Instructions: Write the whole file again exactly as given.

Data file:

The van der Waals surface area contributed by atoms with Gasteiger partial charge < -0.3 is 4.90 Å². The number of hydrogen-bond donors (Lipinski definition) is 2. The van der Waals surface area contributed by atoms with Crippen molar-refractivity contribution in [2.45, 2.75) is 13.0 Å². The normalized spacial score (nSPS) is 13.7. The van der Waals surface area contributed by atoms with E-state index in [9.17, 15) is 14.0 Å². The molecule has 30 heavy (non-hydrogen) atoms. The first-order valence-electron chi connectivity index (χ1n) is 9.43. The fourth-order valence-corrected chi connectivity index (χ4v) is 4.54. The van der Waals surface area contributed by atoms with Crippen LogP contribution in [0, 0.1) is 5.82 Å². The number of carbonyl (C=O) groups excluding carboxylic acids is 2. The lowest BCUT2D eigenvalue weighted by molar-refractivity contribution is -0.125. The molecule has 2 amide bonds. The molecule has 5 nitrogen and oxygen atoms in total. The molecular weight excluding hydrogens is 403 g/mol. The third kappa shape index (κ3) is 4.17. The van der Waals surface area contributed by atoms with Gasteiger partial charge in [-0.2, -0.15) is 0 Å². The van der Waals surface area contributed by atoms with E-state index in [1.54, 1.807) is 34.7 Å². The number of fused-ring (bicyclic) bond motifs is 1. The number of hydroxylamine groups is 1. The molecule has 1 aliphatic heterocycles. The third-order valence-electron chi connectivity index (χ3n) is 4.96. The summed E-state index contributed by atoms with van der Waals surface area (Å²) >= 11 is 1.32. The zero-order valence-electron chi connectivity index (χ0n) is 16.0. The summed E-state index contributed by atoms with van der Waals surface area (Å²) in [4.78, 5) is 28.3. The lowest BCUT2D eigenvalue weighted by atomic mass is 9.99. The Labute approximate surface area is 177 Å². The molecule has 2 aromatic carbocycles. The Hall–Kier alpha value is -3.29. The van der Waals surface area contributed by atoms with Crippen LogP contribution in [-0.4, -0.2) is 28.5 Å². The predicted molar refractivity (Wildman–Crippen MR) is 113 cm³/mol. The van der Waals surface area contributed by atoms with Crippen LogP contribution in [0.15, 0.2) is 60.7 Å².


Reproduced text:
The van der Waals surface area contributed by atoms with Gasteiger partial charge < -0.3 is 4.90 Å². The number of hydrogen-bond donors (Lipinski definition) is 2. The van der Waals surface area contributed by atoms with Crippen molar-refractivity contribution in [2.45, 2.75) is 13.0 Å². The normalized spacial score (nSPS) is 13.7. The van der Waals surface area contributed by atoms with E-state index in [9.17, 15) is 14.0 Å². The molecule has 30 heavy (non-hydrogen) atoms. The first-order valence-electron chi connectivity index (χ1n) is 9.43. The fourth-order valence-corrected chi connectivity index (χ4v) is 4.54. The van der Waals surface area contributed by atoms with Crippen LogP contribution in [0, 0.1) is 5.82 Å². The number of carbonyl (C=O) groups excluding carboxylic acids is 2. The lowest BCUT2D eigenvalue weighted by molar-refractivity contribution is -0.125. The molecule has 2 amide bonds. The molecule has 5 nitrogen and oxygen atoms in total. The molecular weight excluding hydrogens is 403 g/mol. The third kappa shape index (κ3) is 4.17. The van der Waals surface area contributed by atoms with Gasteiger partial charge in [-0.2, -0.15) is 0 Å². The van der Waals surface area contributed by atoms with E-state index in [1.54, 1.807) is 34.7 Å². The number of fused-ring (bicyclic) bond motifs is 1. The number of hydroxylamine groups is 1. The molecule has 1 aliphatic heterocycles. The third-order valence-electron chi connectivity index (χ3n) is 4.96. The summed E-state index contributed by atoms with van der Waals surface area (Å²) >= 11 is 1.32. The zero-order valence-electron chi connectivity index (χ0n) is 16.0. The summed E-state index contributed by atoms with van der Waals surface area (Å²) in [4.78, 5) is 28.3. The lowest BCUT2D eigenvalue weighted by atomic mass is 9.99. The Labute approximate surface area is 177 Å². The molecule has 2 aromatic carbocycles. The Hall–Kier alpha value is -3.29. The van der Waals surface area contributed by atoms with Crippen LogP contribution in [-0.4, -0.2) is 28.5 Å². The predicted molar refractivity (Wildman–Crippen MR) is 113 cm³/mol. The van der Waals surface area contributed by atoms with Crippen LogP contribution in [0.15, 0.2) is 60.7 Å².